LONDON — DISUNITY in the ranks of the ruling Conservative Party is driving Britain into a new conflict with its partners in the European Union.
Douglas Hurd, the foreign secretary, has warned other EU governments that Britain will defend its existing right to veto legislation considered by the EU council of ministers. He has also urged them to slow the pace of progress toward unity and instead concentrate on making the current arrangements of the 12-nation group work better.
The real motive behind Mr. Hurd's and Prime Minister John Major's ``walk before you run'' approach to EU affairs seems to be the need to heal a split within the Conservative Party over European policy. Unless the split can be remedied, they calculate, the government is in danger of heavy losses in the upcoming June elections for the European Parliament.
Hurd used a March 7 speech to the Belgian Institute of International Affairs to stress that the British government is lukewarm about ``federalist rhetoric,'' and to warn that it will oppose moves to water down the voting rights of the larger nations, including Britain, when new members join the EU in the next year or two.
A Conservative official involved in drafting the party's manifesto for the June 9 European Parliament polls said: ``We have to agree [to] a campaign policy that promises to keep Britain at the center of the EU but distances us from the worst excesses of European federalism.''
This compromise is being forced on the Major government by an influential group of Conservative members of Parliament and loyalists of former Prime Minister Margaret Thatcher who last year opposed the Maastricht Treaty on European unity. This group could cause the Major government trouble in votes in the House of Commons.
William Cash, a leader of the ``Euroskeptics,'' last week urged Major to approve a party manifesto repudiating a federal Europe and a single EU currency. The manifesto is being drafted by a 14-member committee chaired by Hurd.
What it should say
Major apparantly wants a brief manifesto that avoids explicit criticism of federalism. Mr. Cash favors a detailed rejection of EU-style bureaucracy and further moves toward political and financial unification.
The government's room for maneuver has been reduced by plans to enlarge the EU with the accession of Austria, Finland, Sweden, and possibly Norway.
Under the EU's voting system, some issues, including key financial decisions, must be decided unanimously. But in health and social affairs, laws can be passed by a ``qualified majority.''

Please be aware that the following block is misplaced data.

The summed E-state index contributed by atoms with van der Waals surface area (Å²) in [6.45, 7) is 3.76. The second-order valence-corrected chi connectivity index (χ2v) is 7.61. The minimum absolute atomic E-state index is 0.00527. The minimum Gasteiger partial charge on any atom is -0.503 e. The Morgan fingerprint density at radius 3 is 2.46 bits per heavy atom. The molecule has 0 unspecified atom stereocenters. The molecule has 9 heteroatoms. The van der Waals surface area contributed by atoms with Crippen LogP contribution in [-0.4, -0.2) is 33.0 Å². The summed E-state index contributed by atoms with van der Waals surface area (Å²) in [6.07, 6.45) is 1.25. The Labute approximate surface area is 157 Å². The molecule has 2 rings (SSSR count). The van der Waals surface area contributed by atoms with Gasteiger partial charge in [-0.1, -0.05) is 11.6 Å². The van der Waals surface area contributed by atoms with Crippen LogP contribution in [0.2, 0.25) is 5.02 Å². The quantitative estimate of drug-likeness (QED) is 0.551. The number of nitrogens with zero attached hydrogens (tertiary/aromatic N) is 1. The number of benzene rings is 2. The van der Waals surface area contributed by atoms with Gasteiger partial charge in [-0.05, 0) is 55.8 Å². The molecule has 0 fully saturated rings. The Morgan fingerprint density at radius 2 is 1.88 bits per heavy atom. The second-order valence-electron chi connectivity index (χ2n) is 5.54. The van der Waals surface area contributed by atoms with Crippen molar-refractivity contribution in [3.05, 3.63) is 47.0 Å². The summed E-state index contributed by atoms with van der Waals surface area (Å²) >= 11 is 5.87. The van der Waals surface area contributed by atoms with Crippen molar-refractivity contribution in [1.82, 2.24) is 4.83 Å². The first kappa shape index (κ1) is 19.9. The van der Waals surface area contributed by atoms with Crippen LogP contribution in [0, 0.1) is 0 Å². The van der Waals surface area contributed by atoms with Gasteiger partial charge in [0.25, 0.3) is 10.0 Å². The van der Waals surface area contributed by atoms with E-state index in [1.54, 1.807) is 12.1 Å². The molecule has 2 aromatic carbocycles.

Using these arrangements, for example, Germany, Britain, and the Netherlands have been able to prevent the EU from imposing a ban on tobacco advertising. The British government worries that the accession of several new states whose governments oppose tobacco advertising may make it impossible to block legislation it does not like.
Britain also wants to retain a veto on council moves to force it to adhere to EU regulations on working hours and safety standards. Hurd worries that when the membership of the EU expands, small member-states will be able to outvote large states under the qualified majority system.
Progress on admitting Austria and the Nordic countries to the EU will be impeded until the dispute on voting rights is resolved.
By appearing to resist enlargement, Britain is putting itself in a contradictory position. Until now it has favored admitting new members to the EU, arguing that the EU administration in Brussels would be distracted from expanding its powers.
Sir Norman Fowler, the chairman of the Conservative Party, has warned Major that a pro-EU manifesto for the European Parliament elections would probably dismay many Conservative voters. The Conservatives are currently running well behind the opposition Labour Party in opinion polls.
Major also has to contend with his own personal unpopularity and the likelihood that at local government elections in May, the Conservatives will face substantial defeats. The local elections take place a week or two after heavy tax increases take effect.